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How Has the Pandemic Affected Our Brick-and-Mortar Holiday Forecast?

Ecommerce will see gains, but brick-and-mortar retail will decline

Despite what should be historic headwinds, we are projecting marginally positive holiday season growth rates this year amid unprecedented channel-shifting behavior. In short, ecommerce’s impressive showing in 2020 will make up for a sizable deficit at brick-and-mortar retail.

We anticipate that total US retail sales for the November–December holiday period will reach $1.013 trillion, up 0.9% from last year and the second-ever season to eclipse the $1 trillion mark.

“This growth rate is the lowest since 2008, when the holiday season was in the throes of the financial crisis,” said Andrew Lipsman, eMarketer principal analyst at Insider Intelligence and author of our recent report “Holiday Shopping 2020.”

“Nevertheless, it’s a positive story to achieve growth at all, given the current economic backdrop,” he said.

But the diverging storylines between retail channels couldn’t be more stark. Brick-and-mortar sales—which will account for 81.2% of total US holiday retail—are expected to decline 4.7% this holiday season, while ecommerce will jump 35.8%.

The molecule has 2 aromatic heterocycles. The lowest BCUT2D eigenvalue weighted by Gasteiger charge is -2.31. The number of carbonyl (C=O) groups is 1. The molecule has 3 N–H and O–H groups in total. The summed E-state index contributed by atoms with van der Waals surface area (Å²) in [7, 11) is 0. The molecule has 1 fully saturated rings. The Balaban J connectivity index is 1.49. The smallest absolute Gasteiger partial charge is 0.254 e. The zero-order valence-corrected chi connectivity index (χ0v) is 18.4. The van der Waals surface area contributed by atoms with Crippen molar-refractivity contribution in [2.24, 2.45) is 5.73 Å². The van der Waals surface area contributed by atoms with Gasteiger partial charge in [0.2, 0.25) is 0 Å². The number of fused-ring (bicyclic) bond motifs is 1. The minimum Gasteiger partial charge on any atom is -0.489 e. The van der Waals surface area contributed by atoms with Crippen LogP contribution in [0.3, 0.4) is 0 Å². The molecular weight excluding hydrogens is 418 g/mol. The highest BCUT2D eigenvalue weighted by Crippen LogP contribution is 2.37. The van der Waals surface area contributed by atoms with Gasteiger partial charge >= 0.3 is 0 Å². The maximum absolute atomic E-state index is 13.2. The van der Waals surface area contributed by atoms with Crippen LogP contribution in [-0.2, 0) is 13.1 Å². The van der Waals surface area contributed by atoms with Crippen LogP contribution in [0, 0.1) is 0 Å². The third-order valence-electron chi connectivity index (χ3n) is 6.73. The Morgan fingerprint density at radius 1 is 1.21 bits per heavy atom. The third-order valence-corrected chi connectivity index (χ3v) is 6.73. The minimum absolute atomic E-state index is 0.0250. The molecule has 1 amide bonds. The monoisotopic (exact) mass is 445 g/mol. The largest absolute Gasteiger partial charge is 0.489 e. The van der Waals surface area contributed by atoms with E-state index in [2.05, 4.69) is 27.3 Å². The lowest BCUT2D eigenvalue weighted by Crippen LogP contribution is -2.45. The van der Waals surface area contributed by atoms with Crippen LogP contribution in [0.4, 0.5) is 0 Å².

There is a silver lining in these otherwise tepid numbers for brick-and-mortar retail. Despite the channel’s expected drop, results could be much worse. Data from Placer.ai, a location analytics firm, indicates that retail foot traffic has been in double-digit negative territory every month since the beginning of the pandemic. Even as foot traffic has rebounded in recent months—in September, weekly retail foot traffic varied between declines of 13% and 17%—foot traffic fell well below the 4.7% holiday sales decline we expect. The reason? Average basket sizes are increasing to make up for it.

But brick-and-mortar’s resilience extends only so far, and it’s clear that the so-called “retail apocalypse” will rear its ugly head. Already, retail store closures are on record pace this year, with Coresight Research reporting 7,990 closings versus just 3,354 openings through September 18, 2020. Those shuttering the most stores include mid-tier mall retailers like Ascena Retail and Victoria’s Secret, while those opening stores are predominantly discount retailers like Dollar General and Dollar Tree.

The holiday season may be a last gasp for several more brick-and-mortar retailers that will face bankruptcy and/or additional store closings in 2021.

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